With Jon Cocks 06/12/2006
Adelaide sweltered under a late November heat wave, with daily temperatures up to the Fahrenheit ton, while rural South Australia baked and was fried and roasted by bushfires in the Mid North, the Riverland and the South East. Heat, dust and smoke had loomed over the suburban extremes until the official start of summer – also Day One of the Test – when the South Westerley blew up from the Southern Ocean and the breathless early summer heat surrendered to blustery coolness.
All roads led to the city centre on December 1. No one envisaged a Test of such extraordinarily metronomic run-scoring on a placid pitch, a near record batting collapse and an unlikely, yet glorious Australian victory at the Adelaide Oval to go 2-0 in the Ashes. A large horde were there on Day One for the occasion that the Adelaide Test always provides. For three days the pitch itself was the bad guy, but the Australians grabbed the match and put one hand on the urn, by exploiting its Day Five vagaries, with Warne underscoring his genius once more. Both he and Man-of-the-Match Ricky Ponting rated the Test win as the greatest in their respective careers.
The cab company castigated me for not booking much earlier, as there was an unheard-of hour-long wait (minimum) for their services on the first Friday of December. English themed pubs had been booming all week. The cross of St George was everywhere. Backpacker hostels were turning them away. City pubs needed extra beer stocks. One would never have known that England had been crushed ruthlessly in Brisbane a few days previously.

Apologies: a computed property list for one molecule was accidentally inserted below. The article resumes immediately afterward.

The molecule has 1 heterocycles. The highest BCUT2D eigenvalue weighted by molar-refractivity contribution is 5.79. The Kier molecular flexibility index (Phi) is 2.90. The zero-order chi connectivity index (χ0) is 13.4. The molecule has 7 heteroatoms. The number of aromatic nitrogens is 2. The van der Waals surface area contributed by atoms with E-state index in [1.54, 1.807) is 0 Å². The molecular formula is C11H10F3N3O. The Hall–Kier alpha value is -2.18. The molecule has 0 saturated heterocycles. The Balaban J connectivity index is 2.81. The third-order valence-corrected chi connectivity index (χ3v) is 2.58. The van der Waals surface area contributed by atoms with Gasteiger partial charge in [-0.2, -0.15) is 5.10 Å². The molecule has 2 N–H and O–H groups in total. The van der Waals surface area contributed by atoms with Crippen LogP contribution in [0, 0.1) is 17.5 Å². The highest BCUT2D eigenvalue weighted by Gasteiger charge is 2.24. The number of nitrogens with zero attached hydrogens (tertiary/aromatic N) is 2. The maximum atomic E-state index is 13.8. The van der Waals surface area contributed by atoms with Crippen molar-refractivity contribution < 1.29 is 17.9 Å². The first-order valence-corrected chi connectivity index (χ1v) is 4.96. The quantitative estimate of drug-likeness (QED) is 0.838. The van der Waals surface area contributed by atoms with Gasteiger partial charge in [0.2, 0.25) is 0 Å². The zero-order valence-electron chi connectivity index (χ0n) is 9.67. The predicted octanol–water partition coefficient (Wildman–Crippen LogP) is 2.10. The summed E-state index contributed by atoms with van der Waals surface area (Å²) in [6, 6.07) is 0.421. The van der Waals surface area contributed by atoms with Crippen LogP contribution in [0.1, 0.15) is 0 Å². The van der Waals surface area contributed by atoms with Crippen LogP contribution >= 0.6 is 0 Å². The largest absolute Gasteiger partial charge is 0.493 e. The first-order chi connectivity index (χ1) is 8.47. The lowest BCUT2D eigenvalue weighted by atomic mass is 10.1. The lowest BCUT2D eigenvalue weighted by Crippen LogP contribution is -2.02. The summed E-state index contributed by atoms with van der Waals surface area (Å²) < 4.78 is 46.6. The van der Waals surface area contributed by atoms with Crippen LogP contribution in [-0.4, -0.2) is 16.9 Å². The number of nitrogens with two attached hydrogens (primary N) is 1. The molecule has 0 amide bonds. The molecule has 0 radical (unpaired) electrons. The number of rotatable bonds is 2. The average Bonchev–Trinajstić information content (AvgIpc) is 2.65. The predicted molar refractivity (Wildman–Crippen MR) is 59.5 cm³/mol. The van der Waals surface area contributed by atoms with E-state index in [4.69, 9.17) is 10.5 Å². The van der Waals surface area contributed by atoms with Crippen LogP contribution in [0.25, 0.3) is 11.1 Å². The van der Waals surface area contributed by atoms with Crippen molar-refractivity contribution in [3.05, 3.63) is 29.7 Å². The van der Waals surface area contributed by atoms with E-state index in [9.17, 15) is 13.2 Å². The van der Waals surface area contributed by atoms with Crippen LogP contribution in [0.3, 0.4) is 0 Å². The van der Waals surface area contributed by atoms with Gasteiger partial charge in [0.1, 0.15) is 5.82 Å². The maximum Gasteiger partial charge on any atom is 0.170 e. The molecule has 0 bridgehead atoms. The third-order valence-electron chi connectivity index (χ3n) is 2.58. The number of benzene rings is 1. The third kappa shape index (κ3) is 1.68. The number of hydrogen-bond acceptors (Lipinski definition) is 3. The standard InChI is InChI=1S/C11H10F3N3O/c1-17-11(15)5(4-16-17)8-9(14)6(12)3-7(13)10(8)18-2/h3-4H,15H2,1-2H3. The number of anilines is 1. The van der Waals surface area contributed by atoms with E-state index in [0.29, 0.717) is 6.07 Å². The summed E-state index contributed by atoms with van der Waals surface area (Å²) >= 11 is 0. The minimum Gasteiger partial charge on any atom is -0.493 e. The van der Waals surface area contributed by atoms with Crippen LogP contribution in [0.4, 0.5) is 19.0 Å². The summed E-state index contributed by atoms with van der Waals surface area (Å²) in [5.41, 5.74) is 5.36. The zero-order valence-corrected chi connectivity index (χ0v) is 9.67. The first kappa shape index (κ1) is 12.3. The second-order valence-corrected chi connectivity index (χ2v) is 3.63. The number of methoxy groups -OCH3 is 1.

Early season heat with local drought-induced water restrictions can bake the Adelaide centre square – under its customary pale green surface - into something akin to the centre court at Roland Garros. I saw curator Les Burdett on Day One in the afternoon and he didn’t look happy, hunched near his tractor and intent on the voice in his ear via his mobile. Freddie Flintoff won the toss and England enjoyed the advantage for nearly three days.
In the past, you could expect the first morning to offer something in Adelaide. It would start to play fast and true after lunch and continue that way for the next two days. Come Day Four it would begin taking spin, while most of the tricks, like the low bounce, only came a bit on Day Five. In more recent years it’s been great for batting on the first three days, before the variable bounce kicked in to make it interesting on the fourth afternoon and through to the last day.
This pitch only started to break up after tea on Day Four, but it didn’t seem to matter with a draw looming and way over a thousand runs on the board for just seventeen wickets by stumps . Climatic change and water restrictions notwithstanding, there are challenges for the South Australian Cricket Association. A close look at the first hour of play on Day One provided all the insight that was needed to fathom the runfest that were the first four days of the Adelaide Ashes Test match.